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Re: CUPS, Alpine, and printserving



On Sat, 2008-11-01 at 18:08 +0000, Beartooth wrote:
>         Oho! Then all those who said "get rid of telnet" really
> *meant* "get rid of telnet-server." Right?

Yes, but there's more to it than that.  Having a telnet server is a
security risk.  Using telnet over an open wire is a security risk (what
you type is not encrypted, so passwords can be snooped on, etc.).

So, do not use telnet where you don't have to.  But it's certainly a
useful tool to try and connect to some server to see what it responds
with.  You can connect to a webserver, etc., using the telnet client,
and what you do is no riskier than using a web browser.  Just don't type
confidential stuff when not encrypted.

>         So does that mean I should run "yum install telnet" on all 
> machines?

Only if you want to be able to use the telnet program on them to connect
to some server.

> With the server on none?

I wouldn't install a telnet server anywhere.  You don't need it, as
you've got plenty of other better options for remote accessing a
machine, such as SSH.  It's not like we don't have better options that
we're forced to make do with telnet.

> What responds to "telnet 192.168.a.b 631" on a machine with no telnet
> at all? 

A telnet server listens on port 23, by default.  And you could log in
and have a remote shell through it.  Without that server, you can't do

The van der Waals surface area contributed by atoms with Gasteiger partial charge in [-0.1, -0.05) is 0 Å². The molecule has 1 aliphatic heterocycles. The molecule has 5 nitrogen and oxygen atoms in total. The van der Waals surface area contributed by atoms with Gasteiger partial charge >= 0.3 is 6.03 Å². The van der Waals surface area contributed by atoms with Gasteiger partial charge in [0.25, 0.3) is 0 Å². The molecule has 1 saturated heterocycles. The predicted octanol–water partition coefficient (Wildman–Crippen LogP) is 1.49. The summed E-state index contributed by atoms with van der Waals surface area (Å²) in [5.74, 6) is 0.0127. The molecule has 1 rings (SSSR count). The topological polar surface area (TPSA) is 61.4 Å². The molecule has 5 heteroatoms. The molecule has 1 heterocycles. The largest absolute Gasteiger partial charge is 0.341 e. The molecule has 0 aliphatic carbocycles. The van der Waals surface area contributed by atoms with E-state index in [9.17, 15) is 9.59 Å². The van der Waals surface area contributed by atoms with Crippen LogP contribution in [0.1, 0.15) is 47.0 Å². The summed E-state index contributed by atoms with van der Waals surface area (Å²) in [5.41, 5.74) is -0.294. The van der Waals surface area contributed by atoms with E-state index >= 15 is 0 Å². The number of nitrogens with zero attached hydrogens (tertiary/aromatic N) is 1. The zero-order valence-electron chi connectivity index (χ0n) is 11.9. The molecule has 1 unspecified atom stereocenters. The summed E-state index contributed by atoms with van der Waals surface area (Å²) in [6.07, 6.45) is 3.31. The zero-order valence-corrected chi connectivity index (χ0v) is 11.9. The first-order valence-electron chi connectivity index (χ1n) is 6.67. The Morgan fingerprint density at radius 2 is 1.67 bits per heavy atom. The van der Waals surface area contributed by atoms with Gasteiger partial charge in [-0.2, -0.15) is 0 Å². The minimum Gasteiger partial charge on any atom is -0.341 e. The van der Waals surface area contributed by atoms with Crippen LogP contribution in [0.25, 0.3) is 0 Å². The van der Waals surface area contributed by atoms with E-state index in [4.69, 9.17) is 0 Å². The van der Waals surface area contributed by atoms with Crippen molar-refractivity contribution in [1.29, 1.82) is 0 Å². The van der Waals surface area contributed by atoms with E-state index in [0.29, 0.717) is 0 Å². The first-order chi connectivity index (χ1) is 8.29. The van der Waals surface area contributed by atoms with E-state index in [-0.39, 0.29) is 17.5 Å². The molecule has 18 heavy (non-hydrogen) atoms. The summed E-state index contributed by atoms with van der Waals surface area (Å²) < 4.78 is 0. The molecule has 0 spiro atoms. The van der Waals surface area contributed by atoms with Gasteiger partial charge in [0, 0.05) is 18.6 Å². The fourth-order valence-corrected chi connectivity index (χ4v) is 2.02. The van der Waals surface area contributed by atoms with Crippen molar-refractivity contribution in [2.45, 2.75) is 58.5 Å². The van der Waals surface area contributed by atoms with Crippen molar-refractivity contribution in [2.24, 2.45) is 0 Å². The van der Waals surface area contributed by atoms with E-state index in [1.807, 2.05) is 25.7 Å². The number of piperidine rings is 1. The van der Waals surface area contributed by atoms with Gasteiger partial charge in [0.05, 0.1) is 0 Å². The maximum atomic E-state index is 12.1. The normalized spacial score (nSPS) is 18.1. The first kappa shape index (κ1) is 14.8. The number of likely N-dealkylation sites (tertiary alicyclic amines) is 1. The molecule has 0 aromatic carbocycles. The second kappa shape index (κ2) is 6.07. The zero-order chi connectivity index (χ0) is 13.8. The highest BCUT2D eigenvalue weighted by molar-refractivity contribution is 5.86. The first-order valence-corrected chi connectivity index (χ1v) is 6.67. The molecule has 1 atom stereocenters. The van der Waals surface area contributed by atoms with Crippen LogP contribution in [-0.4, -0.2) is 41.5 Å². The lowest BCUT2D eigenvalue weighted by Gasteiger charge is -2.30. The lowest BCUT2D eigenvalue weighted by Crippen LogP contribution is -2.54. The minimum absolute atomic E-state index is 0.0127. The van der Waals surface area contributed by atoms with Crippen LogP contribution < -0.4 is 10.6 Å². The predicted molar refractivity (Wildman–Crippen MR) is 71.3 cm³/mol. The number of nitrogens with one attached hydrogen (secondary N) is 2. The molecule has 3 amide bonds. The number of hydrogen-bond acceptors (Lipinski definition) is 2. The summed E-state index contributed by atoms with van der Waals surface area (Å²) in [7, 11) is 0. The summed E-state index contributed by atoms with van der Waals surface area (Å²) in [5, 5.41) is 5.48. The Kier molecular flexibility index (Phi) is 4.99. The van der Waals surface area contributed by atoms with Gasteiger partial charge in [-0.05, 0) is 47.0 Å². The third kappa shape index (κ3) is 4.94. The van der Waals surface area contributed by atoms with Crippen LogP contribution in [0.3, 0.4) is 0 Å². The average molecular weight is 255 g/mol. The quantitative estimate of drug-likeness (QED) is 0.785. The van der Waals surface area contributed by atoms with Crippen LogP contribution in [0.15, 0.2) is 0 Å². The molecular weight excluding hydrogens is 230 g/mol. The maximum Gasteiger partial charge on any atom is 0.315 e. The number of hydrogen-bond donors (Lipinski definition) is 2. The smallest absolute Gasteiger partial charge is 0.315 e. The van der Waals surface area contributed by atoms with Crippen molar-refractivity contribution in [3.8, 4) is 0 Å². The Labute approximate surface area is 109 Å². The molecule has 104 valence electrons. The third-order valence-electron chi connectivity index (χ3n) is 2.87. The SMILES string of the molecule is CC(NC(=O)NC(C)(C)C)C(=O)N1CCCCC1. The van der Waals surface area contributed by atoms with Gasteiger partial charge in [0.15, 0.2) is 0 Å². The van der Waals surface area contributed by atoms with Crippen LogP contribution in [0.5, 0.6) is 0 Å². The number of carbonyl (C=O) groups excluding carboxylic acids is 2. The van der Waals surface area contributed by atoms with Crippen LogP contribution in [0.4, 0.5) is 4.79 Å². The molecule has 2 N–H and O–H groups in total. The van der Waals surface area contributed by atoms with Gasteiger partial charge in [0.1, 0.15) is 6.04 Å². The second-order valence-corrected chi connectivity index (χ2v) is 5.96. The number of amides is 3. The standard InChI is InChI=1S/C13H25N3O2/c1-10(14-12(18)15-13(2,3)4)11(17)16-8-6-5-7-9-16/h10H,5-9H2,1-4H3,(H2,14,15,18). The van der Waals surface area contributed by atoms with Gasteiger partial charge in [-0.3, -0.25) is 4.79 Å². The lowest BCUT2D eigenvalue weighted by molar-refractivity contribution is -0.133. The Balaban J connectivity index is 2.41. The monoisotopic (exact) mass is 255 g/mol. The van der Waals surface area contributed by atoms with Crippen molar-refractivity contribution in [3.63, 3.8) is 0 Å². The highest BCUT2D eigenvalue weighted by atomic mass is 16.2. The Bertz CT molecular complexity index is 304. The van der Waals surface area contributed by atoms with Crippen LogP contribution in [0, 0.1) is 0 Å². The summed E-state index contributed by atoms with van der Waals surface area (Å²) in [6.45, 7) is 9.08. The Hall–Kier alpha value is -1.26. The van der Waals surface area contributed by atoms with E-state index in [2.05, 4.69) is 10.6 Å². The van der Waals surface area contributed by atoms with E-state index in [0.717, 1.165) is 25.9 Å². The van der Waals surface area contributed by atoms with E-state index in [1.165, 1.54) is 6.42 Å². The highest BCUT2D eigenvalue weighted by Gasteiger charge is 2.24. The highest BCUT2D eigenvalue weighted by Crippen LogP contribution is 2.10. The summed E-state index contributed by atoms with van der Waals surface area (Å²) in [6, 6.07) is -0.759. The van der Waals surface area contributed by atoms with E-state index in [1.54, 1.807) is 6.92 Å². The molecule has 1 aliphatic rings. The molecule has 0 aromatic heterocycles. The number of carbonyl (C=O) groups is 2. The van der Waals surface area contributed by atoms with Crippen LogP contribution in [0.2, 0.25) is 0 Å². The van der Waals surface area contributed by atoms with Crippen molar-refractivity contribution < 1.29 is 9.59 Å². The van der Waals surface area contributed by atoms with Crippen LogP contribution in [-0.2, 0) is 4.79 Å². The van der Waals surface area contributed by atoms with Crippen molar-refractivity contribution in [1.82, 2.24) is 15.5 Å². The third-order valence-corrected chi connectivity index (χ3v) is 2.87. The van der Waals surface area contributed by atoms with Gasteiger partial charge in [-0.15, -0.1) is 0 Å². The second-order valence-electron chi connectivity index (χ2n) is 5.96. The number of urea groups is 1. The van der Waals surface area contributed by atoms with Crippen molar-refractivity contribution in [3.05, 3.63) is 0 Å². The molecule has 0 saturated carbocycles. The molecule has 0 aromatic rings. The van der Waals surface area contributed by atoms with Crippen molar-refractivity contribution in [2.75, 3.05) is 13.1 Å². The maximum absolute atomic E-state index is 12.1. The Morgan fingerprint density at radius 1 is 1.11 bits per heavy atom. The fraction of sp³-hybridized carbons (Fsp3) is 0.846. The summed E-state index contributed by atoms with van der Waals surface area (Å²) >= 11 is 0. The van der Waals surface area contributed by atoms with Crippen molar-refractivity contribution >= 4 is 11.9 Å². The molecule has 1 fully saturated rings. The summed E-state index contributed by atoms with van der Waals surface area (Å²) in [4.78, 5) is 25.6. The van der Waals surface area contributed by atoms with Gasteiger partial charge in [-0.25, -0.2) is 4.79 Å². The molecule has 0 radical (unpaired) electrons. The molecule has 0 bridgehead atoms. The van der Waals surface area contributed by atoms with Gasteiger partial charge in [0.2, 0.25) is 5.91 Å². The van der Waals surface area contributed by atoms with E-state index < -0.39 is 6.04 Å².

*that*.  But, you can use the telnet client to connect with other types
of servers (mail, HTTP, etc.), and those servers will be the thing that
responds.  Some will be useable, some can't really be interacted with in
a useful manner.

If you telnet to port 631, it'll be the CUPS server that responds, if it
can (CUPS has to be working, and allowing connections over the network
that you're trying to access it).
> 
> For that matter, what about "ssh 192.168.a.b 631" instead? I am 
> at least relatively familiar with ssh.

That's not going to work, as CUPS listening on port 631 won't know
anything about the SSL encryption that SSH uses, and there's a different
syntax for specifying non-default ports with SSH.

Telnet is little more than a remote terminal over a network.

-- 
[tim localhost ~]$ uname -r
2.6.26.6-79.fc9.i686

Don't send private replies to my address, the mailbox is ignored.  I
read messages from the public lists.




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